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a:Every story has a beginning, and this one is no different. On his extended tour of South America, slackliner Lukas Irmler hung his lines higher and more spectacularly than ever before. We got to the roots of this trip. From b to z. Because a was at the beginning.
b:razil192 million inhabitants, the world’s fifth-largest country. Home of carnival, the rainforest, the Amazon, passion and emotion. An emerging economy, a land with many faces, a diverse and handsome society. Now a hotspot for the international slackline community. See g for more.
c:urriculum vitaeCV or résumé. Some CVs focus on academic achievements. Some on records. Some on both. Lukas Irmler has a Bachelor of Science in chemistry, for example. He also holds multiple records in slacklining
d:rivenWere we just talking about records?
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Cautiously climbing into unknown near horizontal territory, tensing every muscle to stay close to the wildly overhung rock, I stretched barely reach a chalk daub... “Damn!” it was a bad sloper. I retraced my movements to my last restful stance. Jamming my knees into the rock and letting my head hang down towards the ground, like a bat in its lair. I hung like this for a long time, trying to shake the lactic acid out of my arms. I had no idea where my next piece of protection would be – there were no cracks or obvious places to put gear, just pockets in a near horizontal roof... Ah, welcome to the Grampians!
The Grampians – a low range of gum tree covered mountains, rising out of the flat plains of Victoria, Australia, littered with outcrops of bullet hard orange sandstone.
  • Mélissa Le Nevé and Ben Rueck on a Boulder Trip through Malawi

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Staring into the inky blackness, the darkness became hypnotic. I sat in a little Suzuki driver’s side, speeding along towards Lake Malawi with Mélissa Le Nevé in the passenger seat beside me. It took a little while to get used to driving on the other side of the road, but by this point I became used to it. It had been a long day of travel; and I was looking at another few hours. The African plains were much larger than I previously had thought. I was reflecting about this when out of the corner of my eye something appeared. At first I thought it was a seat belt light, but upon closer inspection it was actually an indicator that told me I was about to be out of fuel. My stomach dropped. We were still over an hour away from our destination, in the middle of Africa, and I had not seen a petrol station for the last few 100 kilometres.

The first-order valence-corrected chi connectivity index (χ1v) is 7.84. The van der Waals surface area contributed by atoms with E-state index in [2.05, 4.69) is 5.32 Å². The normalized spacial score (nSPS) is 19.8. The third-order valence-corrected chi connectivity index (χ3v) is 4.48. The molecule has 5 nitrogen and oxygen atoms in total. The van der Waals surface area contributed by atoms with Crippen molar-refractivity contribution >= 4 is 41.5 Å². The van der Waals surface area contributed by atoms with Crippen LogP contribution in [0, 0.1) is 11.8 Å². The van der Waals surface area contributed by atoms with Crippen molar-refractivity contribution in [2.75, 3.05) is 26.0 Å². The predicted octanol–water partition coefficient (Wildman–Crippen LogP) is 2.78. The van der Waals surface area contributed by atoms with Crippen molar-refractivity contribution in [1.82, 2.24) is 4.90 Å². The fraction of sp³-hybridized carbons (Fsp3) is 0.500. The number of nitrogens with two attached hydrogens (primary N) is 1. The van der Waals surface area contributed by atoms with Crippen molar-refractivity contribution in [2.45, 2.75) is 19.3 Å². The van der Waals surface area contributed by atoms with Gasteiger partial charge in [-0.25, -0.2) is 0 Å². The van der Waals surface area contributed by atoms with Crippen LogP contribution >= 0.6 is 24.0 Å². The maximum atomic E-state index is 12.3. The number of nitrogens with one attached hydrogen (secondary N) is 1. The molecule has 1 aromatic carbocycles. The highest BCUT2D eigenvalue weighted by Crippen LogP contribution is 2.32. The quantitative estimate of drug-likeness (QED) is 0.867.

• Tudo bem is the attitude you need to get the most out of an intensive bouldering trip to Brazil.

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Tudo bem: two Brazilian-Portuguese words for all eventualities. The phrase is a way of life, a philosophy.Tudo bem is precisely the attitude you need to get the most out of an intensive bouldering trip to the country that hosts the World Soccer Championships.
Tudo Bem means something like “What’s up?” If you are in Brazil, then there is only one cool answer to this question: thumbs up and: “Tudo bem!” That is because tudo bem also means: “Everything is OK!” So it goes like this: Tudo bem? Tudo bem! Everything is OK, brother. Couldn't be better.
The invitation4 January, 2010: the up-and-coming Brazilian climbing star Felipe Camargo had just sent his 3rd repeat of what was probably Brazil’s toughest boulder at that time: O dia santo (8b+) in the São Bento bouldering zone.
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Two climbers from Spain, Dani Moreno and Eduard Marin Garcia, find themselves in Peru facing the most puzzling challenge of their lives on La Esfinge, or The Sphinx. And with a hilarious bet on the line, the stakes could not be any higher.


2-4-0

Edu Marin was sprinting up the last few metres to reach the belay when his partner, Dani Moreno, called up to him from 30 metres below. “Hey, Edu!” shouted Dani, grinning mischievously. “I have a riddle for you! If you get it, the beers are on me tonight! If you don’t, then you pay! So, what do you say?” “A riddle?” Edu shouted back, gasping for air. “You know [cough] that I love [wheeze] riddles. [Gasp] And beer!” "This is serious" said Dani. "OK, what goes on two legs in the morning, four legs at midday and no legs in the evening?